Can we fix the gaping chasm between health policy and implementation?
The race to develop precious new Covid-19 vaccines, followed by complex international procurement and logistics processes, was a new experience for most of us who have had little experience of being powerless when it comes to availing of a medical innovation that can prevent us from becoming seriously ill or premature death.
Yet every day there are patients across Ireland being denied access to safe and effective therapies for rare, disabling, or life-threatening conditions. The current average approval time for new medicines in the State is almost 500 days1. This represents a serious lag time compared with our European counterparts – even lower income Eastern European countries can get these medicines to patients in far less time.
This inexcusable delay is both systematic and bureaucratic in its origins. The HSE spends over €2 billion each year on medicines but a relatively small portion of that is ringfenced for innovative – and almost invariably high-cost – therapies2. In the era of personalised medicine and targeted treatments, the level of spend is wholly inadequate and leads to a complete mismatch between the cost of incoming product pipeline and the available funding stream.
One answer to this would be to make the approval of new medicines an independent function by moving it away from the HSE. In the UK, the National Institute for Clinical Excellence (NICE) is much-maligned, but the idea is sound – the independence that it brings helps to detach the clinical evidence from the financial process. Such a body here in Ireland would also change the balance of decision-making in politics, given that this has become a highly politically charged area where political considerations can determine which treatments get bumped up the approval process on occasion. We ultimately need to depoliticise new medicine evaluation and separate the payer - the HSE - from the evaluation process as they do in many other countries.
And many of these countries are light years ahead of us when it comes to offering access to medicines via innovative payment models. For example, in Germany, access to new treatments for patients is instant but the effectiveness of these new therapies is only recognised financially through reimbursement once that effectiveness is proven by real-world data. By implementing a similar model involving surveillance-based outcomes data, we could speed up access to medicines and also take advantage of the new targeted approaches to new medicines in a way that would ultimately decrease the State’s medicines bill. Accurately captured, real-time, real-world evidence offers a mechanism to make evidence based decisions about which treatments eventually progress and become permanently approved, meaning that only the safest and most effective medicines are funded by the State.
A key challenge is that Ireland currently lacks the necessary databases and registries, as well as the required IT infrastructure to allow for such a data-driven process. The recent Roche Futureproofing Healthcare Index on Personalised Healthcare found that Ireland ranks poorly when compared to our European counterparts in terms of data collection and data sharing. This will come as no surprise to anyone who has worked in an Irish hospital – the basic unit of data storage in many hospitals is still a lever arch file. More typically, a big room full of lever arch files.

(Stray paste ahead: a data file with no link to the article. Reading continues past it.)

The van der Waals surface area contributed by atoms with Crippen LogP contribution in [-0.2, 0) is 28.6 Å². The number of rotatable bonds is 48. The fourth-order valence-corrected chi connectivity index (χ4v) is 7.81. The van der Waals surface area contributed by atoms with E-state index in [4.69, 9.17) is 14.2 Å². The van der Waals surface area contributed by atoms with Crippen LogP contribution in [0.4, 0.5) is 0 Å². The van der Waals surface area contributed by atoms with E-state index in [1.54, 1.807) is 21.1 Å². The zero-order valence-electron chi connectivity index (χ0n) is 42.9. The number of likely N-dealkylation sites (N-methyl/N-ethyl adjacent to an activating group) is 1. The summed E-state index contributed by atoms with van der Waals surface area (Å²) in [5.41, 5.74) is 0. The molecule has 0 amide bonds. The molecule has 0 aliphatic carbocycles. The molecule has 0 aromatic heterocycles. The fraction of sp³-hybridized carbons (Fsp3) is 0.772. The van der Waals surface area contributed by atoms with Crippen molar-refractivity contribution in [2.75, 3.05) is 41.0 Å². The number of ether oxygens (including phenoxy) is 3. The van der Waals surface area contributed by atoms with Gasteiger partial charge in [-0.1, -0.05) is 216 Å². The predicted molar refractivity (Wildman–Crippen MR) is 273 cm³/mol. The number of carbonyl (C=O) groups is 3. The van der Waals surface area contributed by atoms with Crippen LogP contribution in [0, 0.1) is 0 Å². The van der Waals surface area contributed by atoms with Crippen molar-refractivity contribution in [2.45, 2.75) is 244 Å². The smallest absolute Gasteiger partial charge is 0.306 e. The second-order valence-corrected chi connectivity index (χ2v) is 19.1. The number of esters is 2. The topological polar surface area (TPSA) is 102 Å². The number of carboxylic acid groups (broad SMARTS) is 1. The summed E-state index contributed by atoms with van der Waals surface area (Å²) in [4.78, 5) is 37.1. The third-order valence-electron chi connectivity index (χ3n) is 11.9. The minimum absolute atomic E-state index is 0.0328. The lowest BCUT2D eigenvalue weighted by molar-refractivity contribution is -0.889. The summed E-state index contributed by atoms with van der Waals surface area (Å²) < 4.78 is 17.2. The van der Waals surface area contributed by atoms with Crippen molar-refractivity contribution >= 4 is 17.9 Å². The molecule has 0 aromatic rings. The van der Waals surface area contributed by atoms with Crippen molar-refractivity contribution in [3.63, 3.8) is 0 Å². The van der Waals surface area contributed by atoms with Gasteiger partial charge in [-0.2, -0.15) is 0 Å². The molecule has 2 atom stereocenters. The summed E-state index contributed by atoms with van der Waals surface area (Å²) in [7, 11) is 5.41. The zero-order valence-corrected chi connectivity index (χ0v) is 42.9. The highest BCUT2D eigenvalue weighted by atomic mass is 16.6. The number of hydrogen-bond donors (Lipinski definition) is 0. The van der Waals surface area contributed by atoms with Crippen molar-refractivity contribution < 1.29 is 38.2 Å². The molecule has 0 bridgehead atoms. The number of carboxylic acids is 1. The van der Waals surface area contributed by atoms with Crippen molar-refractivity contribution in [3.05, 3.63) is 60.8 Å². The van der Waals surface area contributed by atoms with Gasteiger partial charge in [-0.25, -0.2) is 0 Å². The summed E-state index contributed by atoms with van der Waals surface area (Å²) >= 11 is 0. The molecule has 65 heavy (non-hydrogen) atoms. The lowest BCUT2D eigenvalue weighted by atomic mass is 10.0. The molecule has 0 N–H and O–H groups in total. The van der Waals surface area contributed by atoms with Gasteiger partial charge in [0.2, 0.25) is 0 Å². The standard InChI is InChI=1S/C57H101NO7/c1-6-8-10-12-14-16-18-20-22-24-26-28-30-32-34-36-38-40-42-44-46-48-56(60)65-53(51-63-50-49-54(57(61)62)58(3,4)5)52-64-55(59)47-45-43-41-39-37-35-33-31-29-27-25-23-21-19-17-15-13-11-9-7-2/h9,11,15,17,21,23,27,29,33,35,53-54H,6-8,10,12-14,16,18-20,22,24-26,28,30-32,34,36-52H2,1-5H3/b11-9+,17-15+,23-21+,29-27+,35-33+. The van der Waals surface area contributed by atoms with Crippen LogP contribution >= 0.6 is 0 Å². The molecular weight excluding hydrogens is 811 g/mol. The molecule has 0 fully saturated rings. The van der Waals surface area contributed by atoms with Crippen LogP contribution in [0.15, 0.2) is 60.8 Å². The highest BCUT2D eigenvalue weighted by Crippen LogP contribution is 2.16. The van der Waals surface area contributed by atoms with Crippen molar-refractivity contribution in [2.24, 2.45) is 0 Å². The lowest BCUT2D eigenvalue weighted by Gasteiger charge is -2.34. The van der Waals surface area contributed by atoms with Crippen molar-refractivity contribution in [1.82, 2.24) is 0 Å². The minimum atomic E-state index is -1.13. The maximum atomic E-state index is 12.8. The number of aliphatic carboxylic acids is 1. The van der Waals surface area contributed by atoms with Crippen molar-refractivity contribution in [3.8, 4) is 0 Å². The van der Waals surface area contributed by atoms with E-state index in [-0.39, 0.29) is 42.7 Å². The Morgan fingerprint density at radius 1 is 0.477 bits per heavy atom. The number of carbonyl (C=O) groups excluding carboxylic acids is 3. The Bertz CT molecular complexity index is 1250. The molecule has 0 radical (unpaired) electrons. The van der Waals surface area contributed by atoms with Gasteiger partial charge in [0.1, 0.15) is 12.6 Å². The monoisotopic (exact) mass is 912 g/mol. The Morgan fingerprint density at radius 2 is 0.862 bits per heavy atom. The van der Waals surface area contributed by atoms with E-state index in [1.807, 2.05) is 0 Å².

That this remains the case in many Irish hospitals and healthcare facilities highlights the gaping chasm between health policy and implementation. Ireland in fact has an excellent eHealth strategy that is enshrined in health policy, but it has ultimately suffered from a lack of political commitment and exchequer investment. An Electronic Health Record (EHR), standard in most European countries, is the most secure and safest form of medical record. An EHR is in use in some pockets of the system (to great effect) but it has not been rolled out on a universal basis. We also have an individual health identifier, a unique identity that would help to follow patients throughout the health service, ensuring continuity of care but also tracking outcomes from new medicines. This already exists and is underpinned by legislation, but the systems required to facilitate are the missing piece. Again, funding and leadership are the stumbling blocks.
While there have been historical failures in IT project implementation such as the PPARS controversy from 2005, we cannot be a prisoner of such past failures3. There have been many successes since then.
The approval process for new medicines is fundamentally broken and needs to be rebuilt, piece by piece. This will not happen overnight; tactical, stepwise implementation will ensure success, rather than a “big bang” approach. When we consider the expedited approval and procurement process involved in the mammoth task of getting the Covid-19 vaccine to everyone in the country, we realise that unnecessary red tape can dissolve almost instantaneously if the will and the leadership is there. Embracing technology can only improve the patient experience and ultimately get them quicker access to the medicines and treatments that they need.